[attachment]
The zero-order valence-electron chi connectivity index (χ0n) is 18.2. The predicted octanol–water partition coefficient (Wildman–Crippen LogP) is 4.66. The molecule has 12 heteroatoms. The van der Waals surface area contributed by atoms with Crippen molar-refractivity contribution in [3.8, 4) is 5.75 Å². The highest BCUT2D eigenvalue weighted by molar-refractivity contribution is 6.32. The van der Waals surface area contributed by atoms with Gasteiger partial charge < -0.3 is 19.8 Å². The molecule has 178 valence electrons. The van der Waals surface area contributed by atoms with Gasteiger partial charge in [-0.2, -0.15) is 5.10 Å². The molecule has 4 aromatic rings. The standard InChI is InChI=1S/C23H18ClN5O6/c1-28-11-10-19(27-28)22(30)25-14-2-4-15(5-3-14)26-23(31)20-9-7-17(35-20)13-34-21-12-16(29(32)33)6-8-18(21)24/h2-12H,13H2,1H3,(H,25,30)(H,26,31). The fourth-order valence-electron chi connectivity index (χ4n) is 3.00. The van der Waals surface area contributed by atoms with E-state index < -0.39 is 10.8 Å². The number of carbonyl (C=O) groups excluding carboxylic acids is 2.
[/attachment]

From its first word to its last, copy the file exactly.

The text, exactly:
The zero-order valence-electron chi connectivity index (χ0n) is 18.2. The predicted octanol–water partition coefficient (Wildman–Crippen LogP) is 4.66. The molecule has 12 heteroatoms. The van der Waals surface area contributed by atoms with Crippen molar-refractivity contribution in [3.8, 4) is 5.75 Å². The highest BCUT2D eigenvalue weighted by molar-refractivity contribution is 6.32. The van der Waals surface area contributed by atoms with Gasteiger partial charge < -0.3 is 19.8 Å². The molecule has 178 valence electrons. The van der Waals surface area contributed by atoms with Gasteiger partial charge in [-0.2, -0.15) is 5.10 Å². The molecule has 4 aromatic rings. The standard InChI is InChI=1S/C23H18ClN5O6/c1-28-11-10-19(27-28)22(30)25-14-2-4-15(5-3-14)26-23(31)20-9-7-17(35-20)13-34-21-12-16(29(32)33)6-8-18(21)24/h2-12H,13H2,1H3,(H,25,30)(H,26,31). The fourth-order valence-electron chi connectivity index (χ4n) is 3.00. The van der Waals surface area contributed by atoms with E-state index < -0.39 is 10.8 Å². The number of carbonyl (C=O) groups excluding carboxylic acids is 2.